3 Ways to Leverage the Power of Online Video

Seventy-one percent of Internet users watch video. If you’re a C-level executive, 33 percent of you under the age of 50 check out work-related videos on a daily basis. And, overall, 65 percent of all videos are viewed Monday through Friday between 9 a.m. and 5 p.m.

Those stats came courtesy of Chris Crafton, chief marketing officer for eCorpTV.com, at a recent Philadelphia Direct Marketing Association networking and breakfast meeting. And those stats woke everybody up in a hurry. Online video has to be taken more seriously. After all, it’s got low deployment costs, lower production costs than those of a few years ago, message control and the ability to track results.

Crafton stated that B-to-B marketers are using online video with many goals in mind, including employee training, customer service, marketing, product launches, trade show promotion, branding and more. “Brands using online video have seen lifts of 20 [percent] to 40 percent in terms of incremental buying, with conversions that are twice the rate of other media,” he revealed.

Just as significant, Crafton noted that online videos are 53 times more likely than text pages to pop up on the first page of search engine results.

So, how do you leverage this potential power? The next speaker, Craig Hunter, director of global Web marketing for Vishay Intertechnology—one of the world’s largest manufacturers of discrete semiconductors and passive components—showed how his company successfully uses online video to engage with design engineers about its technical products.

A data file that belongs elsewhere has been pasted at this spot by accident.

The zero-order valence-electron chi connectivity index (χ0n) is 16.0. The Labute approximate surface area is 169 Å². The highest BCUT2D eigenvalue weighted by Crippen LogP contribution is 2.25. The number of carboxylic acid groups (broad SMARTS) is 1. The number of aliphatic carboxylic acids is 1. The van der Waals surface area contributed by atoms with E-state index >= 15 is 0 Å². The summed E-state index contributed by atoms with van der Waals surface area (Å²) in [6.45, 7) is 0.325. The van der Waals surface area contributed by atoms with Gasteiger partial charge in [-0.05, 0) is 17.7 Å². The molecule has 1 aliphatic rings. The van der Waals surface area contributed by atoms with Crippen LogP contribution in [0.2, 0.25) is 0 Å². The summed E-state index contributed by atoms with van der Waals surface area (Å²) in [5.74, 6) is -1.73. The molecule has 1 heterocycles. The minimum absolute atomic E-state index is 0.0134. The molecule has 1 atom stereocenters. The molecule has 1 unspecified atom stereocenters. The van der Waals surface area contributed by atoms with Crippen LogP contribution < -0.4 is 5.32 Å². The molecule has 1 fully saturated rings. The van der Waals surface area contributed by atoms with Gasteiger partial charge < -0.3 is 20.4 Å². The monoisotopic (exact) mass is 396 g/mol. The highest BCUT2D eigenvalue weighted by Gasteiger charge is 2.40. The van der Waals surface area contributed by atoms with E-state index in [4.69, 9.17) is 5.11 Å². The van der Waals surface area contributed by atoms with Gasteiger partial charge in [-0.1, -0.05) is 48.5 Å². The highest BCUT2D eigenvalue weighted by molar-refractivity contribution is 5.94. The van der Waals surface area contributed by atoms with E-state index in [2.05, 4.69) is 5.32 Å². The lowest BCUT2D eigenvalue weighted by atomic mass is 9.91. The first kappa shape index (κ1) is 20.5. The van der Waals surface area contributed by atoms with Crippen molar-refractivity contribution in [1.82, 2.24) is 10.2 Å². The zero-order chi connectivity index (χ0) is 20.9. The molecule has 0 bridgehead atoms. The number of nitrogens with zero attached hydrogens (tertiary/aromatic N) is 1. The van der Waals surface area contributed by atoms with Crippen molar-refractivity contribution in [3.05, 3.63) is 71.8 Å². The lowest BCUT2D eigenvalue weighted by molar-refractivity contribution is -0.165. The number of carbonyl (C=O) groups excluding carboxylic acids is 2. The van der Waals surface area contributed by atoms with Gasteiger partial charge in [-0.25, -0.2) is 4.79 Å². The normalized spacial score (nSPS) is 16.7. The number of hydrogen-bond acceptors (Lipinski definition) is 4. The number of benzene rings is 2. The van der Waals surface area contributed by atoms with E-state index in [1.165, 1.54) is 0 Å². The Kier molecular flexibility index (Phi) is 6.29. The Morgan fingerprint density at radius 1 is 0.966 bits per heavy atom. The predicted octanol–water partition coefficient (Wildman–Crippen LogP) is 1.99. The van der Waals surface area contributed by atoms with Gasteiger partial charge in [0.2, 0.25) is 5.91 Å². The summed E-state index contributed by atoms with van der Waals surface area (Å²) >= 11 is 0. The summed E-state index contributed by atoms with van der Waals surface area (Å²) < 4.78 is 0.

1. Shorter succeeds. The optimal video length appears to be only 90 to 100 seconds. Why? Crafton explained, “You want to raise interest and engage with your audience. Any longer than 100 seconds, and you’re likely to lose them.”

2. Improv! According to Hunter, scripts don’t work nearly as well as ad-libbing. Then, you cut the video into workable segments through the employment of jpeg images, screenshots and logos.

3. Post those videos. Make sure you put videos in a prominent place on your corporate website, and include a description as well as a link to other related content that can increase engagement. Also, offer accessibility to other related videos.

Of course, Hunter also recommended that marketers go beyond the corporate website with their videos, including channel partner websites, e-newsletters, e-mail footers, social networking fan pages, industry websites and so on. He concluded, “Distribute to as many places as you can and promote the video to get the most for your investment.”

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